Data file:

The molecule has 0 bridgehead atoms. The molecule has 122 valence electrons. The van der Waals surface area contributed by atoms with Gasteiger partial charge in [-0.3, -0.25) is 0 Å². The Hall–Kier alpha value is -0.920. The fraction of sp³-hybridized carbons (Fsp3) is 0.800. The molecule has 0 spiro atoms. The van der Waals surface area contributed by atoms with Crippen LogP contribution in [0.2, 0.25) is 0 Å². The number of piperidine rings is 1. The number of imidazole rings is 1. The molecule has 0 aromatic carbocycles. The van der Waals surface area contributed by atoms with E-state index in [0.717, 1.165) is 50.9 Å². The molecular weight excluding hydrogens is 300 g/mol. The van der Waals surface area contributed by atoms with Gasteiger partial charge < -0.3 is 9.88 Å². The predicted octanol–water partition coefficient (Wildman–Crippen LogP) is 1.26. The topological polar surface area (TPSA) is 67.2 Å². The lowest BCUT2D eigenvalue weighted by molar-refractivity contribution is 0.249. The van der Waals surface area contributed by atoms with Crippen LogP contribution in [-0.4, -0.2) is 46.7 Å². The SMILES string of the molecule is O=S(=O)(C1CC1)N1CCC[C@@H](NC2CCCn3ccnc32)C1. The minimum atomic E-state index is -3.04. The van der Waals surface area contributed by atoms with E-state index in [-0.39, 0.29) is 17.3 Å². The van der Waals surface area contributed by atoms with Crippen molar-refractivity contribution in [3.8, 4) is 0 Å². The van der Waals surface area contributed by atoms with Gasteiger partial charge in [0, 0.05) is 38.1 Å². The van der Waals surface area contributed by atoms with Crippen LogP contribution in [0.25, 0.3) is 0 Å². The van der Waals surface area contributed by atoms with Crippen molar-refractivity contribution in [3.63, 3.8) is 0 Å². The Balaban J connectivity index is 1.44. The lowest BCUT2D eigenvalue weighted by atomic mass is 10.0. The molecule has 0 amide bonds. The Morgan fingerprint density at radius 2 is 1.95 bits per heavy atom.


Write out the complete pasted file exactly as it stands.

The molecule has 0 bridgehead atoms. The molecule has 122 valence electrons. The van der Waals surface area contributed by atoms with Gasteiger partial charge in [-0.3, -0.25) is 0 Å². The Hall–Kier alpha value is -0.920. The fraction of sp³-hybridized carbons (Fsp3) is 0.800. The molecule has 0 spiro atoms. The van der Waals surface area contributed by atoms with Crippen LogP contribution in [0.2, 0.25) is 0 Å². The number of piperidine rings is 1. The number of imidazole rings is 1. The molecule has 0 aromatic carbocycles. The van der Waals surface area contributed by atoms with E-state index in [0.717, 1.165) is 50.9 Å². The molecular weight excluding hydrogens is 300 g/mol. The van der Waals surface area contributed by atoms with Gasteiger partial charge < -0.3 is 9.88 Å². The predicted octanol–water partition coefficient (Wildman–Crippen LogP) is 1.26. The topological polar surface area (TPSA) is 67.2 Å². The lowest BCUT2D eigenvalue weighted by molar-refractivity contribution is 0.249. The van der Waals surface area contributed by atoms with Crippen LogP contribution in [-0.4, -0.2) is 46.7 Å². The SMILES string of the molecule is O=S(=O)(C1CC1)N1CCC[C@@H](NC2CCCn3ccnc32)C1. The minimum atomic E-state index is -3.04. The van der Waals surface area contributed by atoms with E-state index in [-0.39, 0.29) is 17.3 Å². The van der Waals surface area contributed by atoms with Crippen molar-refractivity contribution in [3.8, 4) is 0 Å². The van der Waals surface area contributed by atoms with Gasteiger partial charge in [0, 0.05) is 38.1 Å². The van der Waals surface area contributed by atoms with Crippen LogP contribution in [0.25, 0.3) is 0 Å². The van der Waals surface area contributed by atoms with Crippen molar-refractivity contribution in [3.63, 3.8) is 0 Å². The Balaban J connectivity index is 1.44. The lowest BCUT2D eigenvalue weighted by atomic mass is 10.0. The molecule has 0 amide bonds. The Morgan fingerprint density at radius 2 is 1.95 bits per heavy atom.